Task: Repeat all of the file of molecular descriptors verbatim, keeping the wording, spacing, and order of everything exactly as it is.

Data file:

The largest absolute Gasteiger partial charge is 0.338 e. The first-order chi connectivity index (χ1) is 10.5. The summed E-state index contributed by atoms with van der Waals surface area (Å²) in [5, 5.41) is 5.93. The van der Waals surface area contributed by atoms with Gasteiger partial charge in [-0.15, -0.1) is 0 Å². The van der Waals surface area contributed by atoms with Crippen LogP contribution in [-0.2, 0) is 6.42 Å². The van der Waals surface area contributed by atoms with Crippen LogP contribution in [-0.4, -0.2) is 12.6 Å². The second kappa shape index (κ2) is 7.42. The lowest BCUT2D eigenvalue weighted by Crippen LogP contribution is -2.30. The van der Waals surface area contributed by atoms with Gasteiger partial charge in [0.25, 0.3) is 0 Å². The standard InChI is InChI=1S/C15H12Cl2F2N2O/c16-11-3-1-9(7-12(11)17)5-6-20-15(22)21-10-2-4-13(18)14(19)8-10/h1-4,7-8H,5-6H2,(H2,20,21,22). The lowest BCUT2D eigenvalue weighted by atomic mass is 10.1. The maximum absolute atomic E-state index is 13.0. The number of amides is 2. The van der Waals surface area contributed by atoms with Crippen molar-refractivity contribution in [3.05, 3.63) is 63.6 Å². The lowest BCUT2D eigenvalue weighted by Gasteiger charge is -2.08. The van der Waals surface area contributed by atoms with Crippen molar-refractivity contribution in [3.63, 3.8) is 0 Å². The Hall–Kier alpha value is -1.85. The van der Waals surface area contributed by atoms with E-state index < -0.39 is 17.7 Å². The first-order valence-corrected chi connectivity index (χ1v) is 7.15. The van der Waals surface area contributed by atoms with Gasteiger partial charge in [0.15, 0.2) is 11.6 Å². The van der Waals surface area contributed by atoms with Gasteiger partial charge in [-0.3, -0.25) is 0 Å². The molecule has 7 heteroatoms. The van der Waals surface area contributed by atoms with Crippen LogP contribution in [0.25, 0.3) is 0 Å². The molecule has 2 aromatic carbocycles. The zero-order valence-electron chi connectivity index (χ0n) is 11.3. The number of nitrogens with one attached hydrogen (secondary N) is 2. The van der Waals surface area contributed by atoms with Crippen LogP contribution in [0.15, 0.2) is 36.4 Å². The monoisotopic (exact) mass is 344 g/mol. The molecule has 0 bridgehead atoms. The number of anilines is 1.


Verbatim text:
The largest absolute Gasteiger partial charge is 0.338 e. The first-order chi connectivity index (χ1) is 10.5. The summed E-state index contributed by atoms with van der Waals surface area (Å²) in [5, 5.41) is 5.93. The van der Waals surface area contributed by atoms with Gasteiger partial charge in [-0.15, -0.1) is 0 Å². The van der Waals surface area contributed by atoms with Crippen LogP contribution in [-0.2, 0) is 6.42 Å². The van der Waals surface area contributed by atoms with Crippen LogP contribution in [-0.4, -0.2) is 12.6 Å². The second kappa shape index (κ2) is 7.42. The lowest BCUT2D eigenvalue weighted by Crippen LogP contribution is -2.30. The van der Waals surface area contributed by atoms with Gasteiger partial charge in [0.25, 0.3) is 0 Å². The standard InChI is InChI=1S/C15H12Cl2F2N2O/c16-11-3-1-9(7-12(11)17)5-6-20-15(22)21-10-2-4-13(18)14(19)8-10/h1-4,7-8H,5-6H2,(H2,20,21,22). The lowest BCUT2D eigenvalue weighted by atomic mass is 10.1. The maximum absolute atomic E-state index is 13.0. The number of amides is 2. The van der Waals surface area contributed by atoms with Crippen molar-refractivity contribution in [3.05, 3.63) is 63.6 Å². The lowest BCUT2D eigenvalue weighted by Gasteiger charge is -2.08. The van der Waals surface area contributed by atoms with Crippen molar-refractivity contribution in [3.63, 3.8) is 0 Å². The Hall–Kier alpha value is -1.85. The van der Waals surface area contributed by atoms with E-state index < -0.39 is 17.7 Å². The first-order valence-corrected chi connectivity index (χ1v) is 7.15. The van der Waals surface area contributed by atoms with Gasteiger partial charge in [0.15, 0.2) is 11.6 Å². The van der Waals surface area contributed by atoms with Gasteiger partial charge in [-0.3, -0.25) is 0 Å². The molecule has 7 heteroatoms. The van der Waals surface area contributed by atoms with Crippen LogP contribution in [0.25, 0.3) is 0 Å². The molecule has 2 aromatic carbocycles. The zero-order valence-electron chi connectivity index (χ0n) is 11.3. The number of nitrogens with one attached hydrogen (secondary N) is 2. The van der Waals surface area contributed by atoms with Crippen LogP contribution in [0.15, 0.2) is 36.4 Å². The monoisotopic (exact) mass is 344 g/mol. The molecule has 0 bridgehead atoms. The number of anilines is 1.